When a sales person – whether on the telephone or out on the road – is doing his/her job fully and properly, I would have thought they should feel the need for a lunch break. Proactive, professional selling is a demanding job requiring the seller to use listening, presentation, verbal and consultative skills. In other words to be firing on all 4 cylinders.

The hard working sales executive who can put work aside for thirty or forty-five minutes to refuel and get outside in some sunshine is bound to have a more productive afternoon than the one who spends an hour dropping breadcrumbs over their keyboard as they stare numbly at a database of prospects.

In a fast-paced sales operation where time literally is money, there are ways you can use lunchtimes as a ‘time maximiser’.

Some suggestions:

On the Road

If you haven’t done this before, why not accompany an external rep on calls one day? Make use of lunchtime (the company’s shout of course) as an opportunity to encourage as well as to analyse the morning’s successes and setbacks in some detail.

Make it Fun

An effective way of boosting rapport within your teams and between departments is to arrange occasional team building sessions with one or two group sales games. For ideas, there’s a good range of reasonably priced books to be found.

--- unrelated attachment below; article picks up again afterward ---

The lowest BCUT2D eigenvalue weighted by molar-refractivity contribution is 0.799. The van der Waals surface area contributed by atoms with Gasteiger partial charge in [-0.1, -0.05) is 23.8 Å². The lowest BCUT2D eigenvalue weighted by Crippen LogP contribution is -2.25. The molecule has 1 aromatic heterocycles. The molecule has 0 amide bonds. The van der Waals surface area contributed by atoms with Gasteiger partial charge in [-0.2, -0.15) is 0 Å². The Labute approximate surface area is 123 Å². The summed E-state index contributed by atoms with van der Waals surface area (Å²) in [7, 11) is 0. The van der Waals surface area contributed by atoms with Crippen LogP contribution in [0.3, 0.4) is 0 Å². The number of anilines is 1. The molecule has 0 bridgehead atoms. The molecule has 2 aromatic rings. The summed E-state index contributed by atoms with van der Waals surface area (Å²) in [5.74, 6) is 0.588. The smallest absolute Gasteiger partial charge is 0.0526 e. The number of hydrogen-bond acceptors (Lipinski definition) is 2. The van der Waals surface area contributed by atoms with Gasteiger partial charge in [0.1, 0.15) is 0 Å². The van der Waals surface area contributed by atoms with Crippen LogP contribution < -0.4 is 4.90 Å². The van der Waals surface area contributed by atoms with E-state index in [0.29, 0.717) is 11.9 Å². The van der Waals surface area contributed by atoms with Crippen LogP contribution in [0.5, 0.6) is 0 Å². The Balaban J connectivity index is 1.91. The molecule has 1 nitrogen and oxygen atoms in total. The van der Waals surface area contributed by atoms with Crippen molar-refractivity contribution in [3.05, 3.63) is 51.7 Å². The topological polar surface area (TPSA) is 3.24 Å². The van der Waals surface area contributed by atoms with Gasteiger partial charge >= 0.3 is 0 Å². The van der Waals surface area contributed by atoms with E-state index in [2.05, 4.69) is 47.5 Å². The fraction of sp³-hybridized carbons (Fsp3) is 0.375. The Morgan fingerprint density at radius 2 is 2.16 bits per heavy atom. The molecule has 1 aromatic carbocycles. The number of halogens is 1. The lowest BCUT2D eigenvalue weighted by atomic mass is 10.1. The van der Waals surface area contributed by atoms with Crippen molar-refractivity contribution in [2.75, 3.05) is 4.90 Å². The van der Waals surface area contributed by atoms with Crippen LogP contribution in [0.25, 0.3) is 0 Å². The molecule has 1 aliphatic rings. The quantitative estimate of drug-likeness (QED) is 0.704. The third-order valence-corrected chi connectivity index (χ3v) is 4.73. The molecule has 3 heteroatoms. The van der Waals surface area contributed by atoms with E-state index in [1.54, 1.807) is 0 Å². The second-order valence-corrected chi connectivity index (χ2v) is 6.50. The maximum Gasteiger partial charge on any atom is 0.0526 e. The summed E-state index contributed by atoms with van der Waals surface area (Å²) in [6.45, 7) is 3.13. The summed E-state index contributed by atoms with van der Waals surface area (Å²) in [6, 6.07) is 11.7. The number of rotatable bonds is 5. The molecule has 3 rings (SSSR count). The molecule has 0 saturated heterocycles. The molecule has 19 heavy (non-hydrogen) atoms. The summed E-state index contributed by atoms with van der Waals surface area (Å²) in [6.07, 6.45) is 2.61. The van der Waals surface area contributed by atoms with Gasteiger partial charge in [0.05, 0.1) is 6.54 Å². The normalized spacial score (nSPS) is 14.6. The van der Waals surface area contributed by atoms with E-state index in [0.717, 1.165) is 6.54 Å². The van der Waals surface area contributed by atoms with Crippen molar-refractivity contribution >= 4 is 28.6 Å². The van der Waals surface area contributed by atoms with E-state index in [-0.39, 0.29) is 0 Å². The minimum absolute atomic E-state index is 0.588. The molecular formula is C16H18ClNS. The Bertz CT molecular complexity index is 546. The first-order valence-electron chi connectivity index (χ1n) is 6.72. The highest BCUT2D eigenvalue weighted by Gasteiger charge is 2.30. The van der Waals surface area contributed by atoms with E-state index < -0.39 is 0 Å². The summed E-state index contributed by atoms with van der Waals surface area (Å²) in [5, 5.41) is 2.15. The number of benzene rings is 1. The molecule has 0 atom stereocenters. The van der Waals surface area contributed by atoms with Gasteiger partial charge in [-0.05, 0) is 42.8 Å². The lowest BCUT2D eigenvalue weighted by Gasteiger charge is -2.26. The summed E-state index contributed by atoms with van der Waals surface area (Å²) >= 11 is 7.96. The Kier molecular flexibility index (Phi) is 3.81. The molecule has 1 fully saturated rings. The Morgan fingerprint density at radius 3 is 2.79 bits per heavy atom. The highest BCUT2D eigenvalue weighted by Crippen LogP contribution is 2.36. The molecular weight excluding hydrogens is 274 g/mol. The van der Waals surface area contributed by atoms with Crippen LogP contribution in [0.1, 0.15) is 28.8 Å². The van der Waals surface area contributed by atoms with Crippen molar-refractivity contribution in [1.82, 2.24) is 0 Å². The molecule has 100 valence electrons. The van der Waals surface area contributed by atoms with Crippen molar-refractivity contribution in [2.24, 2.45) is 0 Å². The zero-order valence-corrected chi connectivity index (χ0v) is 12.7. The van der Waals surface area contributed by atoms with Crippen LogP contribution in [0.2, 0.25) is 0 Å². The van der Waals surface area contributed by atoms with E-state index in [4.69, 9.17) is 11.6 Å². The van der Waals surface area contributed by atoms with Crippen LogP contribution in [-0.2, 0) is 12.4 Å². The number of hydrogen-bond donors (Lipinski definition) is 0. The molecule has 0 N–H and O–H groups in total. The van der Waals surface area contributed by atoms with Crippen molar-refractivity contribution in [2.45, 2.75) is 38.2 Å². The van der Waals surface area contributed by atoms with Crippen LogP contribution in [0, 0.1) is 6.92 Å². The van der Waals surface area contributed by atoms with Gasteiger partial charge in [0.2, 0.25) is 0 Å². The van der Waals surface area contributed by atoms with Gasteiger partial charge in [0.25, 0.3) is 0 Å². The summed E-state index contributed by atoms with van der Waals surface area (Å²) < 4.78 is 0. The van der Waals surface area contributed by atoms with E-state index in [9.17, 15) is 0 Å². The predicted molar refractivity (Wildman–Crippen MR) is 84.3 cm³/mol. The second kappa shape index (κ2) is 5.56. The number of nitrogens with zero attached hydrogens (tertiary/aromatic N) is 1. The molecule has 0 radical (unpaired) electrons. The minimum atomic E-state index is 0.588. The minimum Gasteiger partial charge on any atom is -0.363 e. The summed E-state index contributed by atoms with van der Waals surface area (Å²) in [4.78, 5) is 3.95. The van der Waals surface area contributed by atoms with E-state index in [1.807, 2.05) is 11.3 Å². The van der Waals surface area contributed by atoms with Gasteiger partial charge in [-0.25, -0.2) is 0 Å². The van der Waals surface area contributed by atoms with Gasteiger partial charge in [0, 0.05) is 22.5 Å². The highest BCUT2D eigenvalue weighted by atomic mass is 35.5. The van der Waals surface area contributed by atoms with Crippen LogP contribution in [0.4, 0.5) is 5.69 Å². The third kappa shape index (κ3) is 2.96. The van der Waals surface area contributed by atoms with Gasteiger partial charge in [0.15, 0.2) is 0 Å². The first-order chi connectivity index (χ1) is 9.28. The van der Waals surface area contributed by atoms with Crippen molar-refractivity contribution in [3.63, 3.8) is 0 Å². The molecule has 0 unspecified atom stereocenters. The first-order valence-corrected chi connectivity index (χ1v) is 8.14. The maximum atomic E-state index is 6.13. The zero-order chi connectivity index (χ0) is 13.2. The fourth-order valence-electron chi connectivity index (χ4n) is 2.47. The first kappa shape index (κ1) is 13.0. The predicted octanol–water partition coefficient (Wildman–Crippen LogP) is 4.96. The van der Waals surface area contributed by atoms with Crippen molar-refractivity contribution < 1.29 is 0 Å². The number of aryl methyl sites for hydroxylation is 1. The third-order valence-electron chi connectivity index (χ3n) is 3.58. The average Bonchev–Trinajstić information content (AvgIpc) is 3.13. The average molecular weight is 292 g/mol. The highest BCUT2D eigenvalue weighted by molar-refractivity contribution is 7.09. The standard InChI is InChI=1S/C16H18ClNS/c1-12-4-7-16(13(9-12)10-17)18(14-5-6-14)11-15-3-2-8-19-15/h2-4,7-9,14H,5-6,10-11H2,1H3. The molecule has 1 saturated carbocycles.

Ideas Forum

Invite sales people and sales support staff for a free exchange of ideas and solutions. Stimulate discussion through brain storms and mind maps.

Everybody Out!

If it’s dry and sunny outside, insist that all office staff leave the building for at least 20 minutes.

Is Anybody Swinging the Lead?

Conversely, this topic may have made you think about checking if anyone is taking their lunchtimes too seriously…

Lunchtime Selling

If you have a telesales or telemarketing team, set an earlier lunch break roster so they can make calls between 12.00 and 2.00 to maximise their chances of catching those elusive prospects.